We don't have any comrehensive data on frost thickness, though I *think* it ranges from negligible to about 3/4 of an inch (based on observations made during routine ice-depth readings and panicked chaecks made when the ice cracks under the machine's weight).

One of our drivers works at Babson College, and told me that the same situation there was rectified by drilling holes and introducing hot water at the slab. With six sheets running 363 days a year, that would require some coordination.

We started out with four sheets, and have added the two full-size and the one mini rink. The compressors are currently working at capacity, and *were* in deteriorating condition until we hired a full-time boiler/ compressor guy who had just graduated from the Massachusetts Maritime Academy. He's a real God-send both in terms of being organized and in having the certified knowledge to be able to say what needs to be done.

9:52 AM  
Anonymous Keith said...

Regarding the non-skating activities, we *have* excluded them until this year (well, 2013, actually). Indoor lacrosse is coming to the Sports Center and the logistics of the installation and removal are leaving me scratching my head.

Luckily the team and the organizers are handling all that, as it seems to be a specialty skill involving a tricked-out forklift to bring in the turf and a trained crew to install and remove it.

No getting around the need for additional grooming after the removal, though I imagine the nighttime crew will try their hardest!

9:58 AM  
Anonymous Keith said...

I do have another question for you, though: does your rink employ security personnel? I mean in addition to police details for large events.

Our boss expects us to deal with most of the crowd problems, and though he's been very supportive of us and our on-the-spot decisions, it can be awkward at times ejecting the angry coaches, parents, players, and drunks.

One NHL player (who shall remain nameless) has promised to deal harshly with me for crossing him!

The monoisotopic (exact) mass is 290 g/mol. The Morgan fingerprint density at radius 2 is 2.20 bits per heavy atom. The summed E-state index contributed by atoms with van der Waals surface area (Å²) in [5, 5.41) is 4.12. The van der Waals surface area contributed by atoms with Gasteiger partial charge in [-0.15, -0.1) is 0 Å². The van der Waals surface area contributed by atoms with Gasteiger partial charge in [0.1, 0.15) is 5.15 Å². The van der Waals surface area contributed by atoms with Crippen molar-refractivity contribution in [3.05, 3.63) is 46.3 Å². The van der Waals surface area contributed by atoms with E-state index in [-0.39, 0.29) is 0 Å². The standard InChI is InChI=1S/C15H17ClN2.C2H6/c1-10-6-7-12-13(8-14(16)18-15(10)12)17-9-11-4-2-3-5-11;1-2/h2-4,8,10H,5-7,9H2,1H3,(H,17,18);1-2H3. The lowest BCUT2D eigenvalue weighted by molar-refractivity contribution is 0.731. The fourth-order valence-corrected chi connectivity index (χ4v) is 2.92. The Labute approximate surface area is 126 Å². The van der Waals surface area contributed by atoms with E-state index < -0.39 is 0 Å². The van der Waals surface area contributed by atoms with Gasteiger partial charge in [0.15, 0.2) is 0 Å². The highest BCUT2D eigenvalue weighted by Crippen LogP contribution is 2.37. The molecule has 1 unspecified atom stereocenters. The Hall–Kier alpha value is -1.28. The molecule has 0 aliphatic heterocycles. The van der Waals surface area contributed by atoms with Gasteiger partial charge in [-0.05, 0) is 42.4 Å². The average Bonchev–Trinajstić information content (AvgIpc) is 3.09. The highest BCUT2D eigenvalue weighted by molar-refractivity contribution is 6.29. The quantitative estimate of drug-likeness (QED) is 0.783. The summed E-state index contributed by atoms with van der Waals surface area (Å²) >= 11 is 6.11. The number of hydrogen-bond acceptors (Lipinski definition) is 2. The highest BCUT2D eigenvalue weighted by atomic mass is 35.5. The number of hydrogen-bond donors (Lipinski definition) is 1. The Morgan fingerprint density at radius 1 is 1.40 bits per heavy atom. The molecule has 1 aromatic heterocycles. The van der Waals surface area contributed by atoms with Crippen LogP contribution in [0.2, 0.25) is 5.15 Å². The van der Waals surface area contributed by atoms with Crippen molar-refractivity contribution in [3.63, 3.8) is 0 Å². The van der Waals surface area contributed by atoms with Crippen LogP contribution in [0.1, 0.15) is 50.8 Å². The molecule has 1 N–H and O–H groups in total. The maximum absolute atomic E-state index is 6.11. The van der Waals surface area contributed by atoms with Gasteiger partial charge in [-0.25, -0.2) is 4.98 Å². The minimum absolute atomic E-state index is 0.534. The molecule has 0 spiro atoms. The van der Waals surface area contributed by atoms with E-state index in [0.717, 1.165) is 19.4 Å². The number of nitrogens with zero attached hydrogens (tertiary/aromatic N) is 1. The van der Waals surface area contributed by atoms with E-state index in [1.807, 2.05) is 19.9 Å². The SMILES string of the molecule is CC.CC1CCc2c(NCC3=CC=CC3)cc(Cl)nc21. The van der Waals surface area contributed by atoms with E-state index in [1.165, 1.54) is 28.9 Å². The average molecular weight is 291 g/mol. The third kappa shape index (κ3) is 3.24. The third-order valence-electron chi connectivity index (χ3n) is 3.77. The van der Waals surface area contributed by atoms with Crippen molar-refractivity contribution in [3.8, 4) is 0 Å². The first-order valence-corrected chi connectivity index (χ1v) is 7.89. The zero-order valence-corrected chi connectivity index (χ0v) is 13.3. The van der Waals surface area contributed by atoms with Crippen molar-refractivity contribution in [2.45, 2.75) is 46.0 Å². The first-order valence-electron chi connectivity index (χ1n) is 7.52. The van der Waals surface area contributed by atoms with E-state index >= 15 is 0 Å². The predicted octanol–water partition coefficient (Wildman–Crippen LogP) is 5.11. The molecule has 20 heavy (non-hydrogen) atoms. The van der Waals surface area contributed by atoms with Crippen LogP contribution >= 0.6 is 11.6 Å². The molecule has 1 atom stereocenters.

10:03 AM  
Blogger Guido said...

Hi Keith, I let the blog get away from me... I do not have to deal with security issues at all at US Bank Arena. We have "event staff" who deal with lower level issues and then Cincinnati PD in the building for events. We have had a few players really upset but they didn't get too carried away.

When I worked at a local public rink, formerly called "Icelands" but now called SportsPlus in Evendale, a suburb of Cincinnati, I was put in that awkward position and I quit after being put in an unacceptable position.

I was a cop full time, so I know something about physical encounters. I was supposed to keep people out of the back Zamboni area during a high school game between two Cincinnati rivals. They were probably 2x the fire code on attendance. A student player who was suspended from the team kept coming into the secure area and I kept running him out.

The private security guard also tried to deal with him but his area was the places where people were allowed to be.

Finally I went to tell this kid for the third time when he balled up his fist, dropped back his strong leg, cocked his arm, and told me he was not moving. Then, he flinched. Just enough. Before he knew it I had him in a arm-bar and he was crying for his mommy. The security guard escorted him out of the building. I prevented myself from being imminently assaulted and probably injured.

His rich mommy and daddy complained to the GM who had been GM at an amusement park but knew nothing about ice rinks, they allowed him back in and scolded me saying "you can't touch a guest, ever."

I said he was not a guest, he was a punk who was about to assault me and my lawsuit against them for getting my butt kicked because they won't allow me to defend myself would be much worse than his for being a jerk and dealt with reasonably.

They said I can't do that, ever. I said I quit and that was the end of that.

That ownership group went bankrupt shortly thereafter.

11:26 PM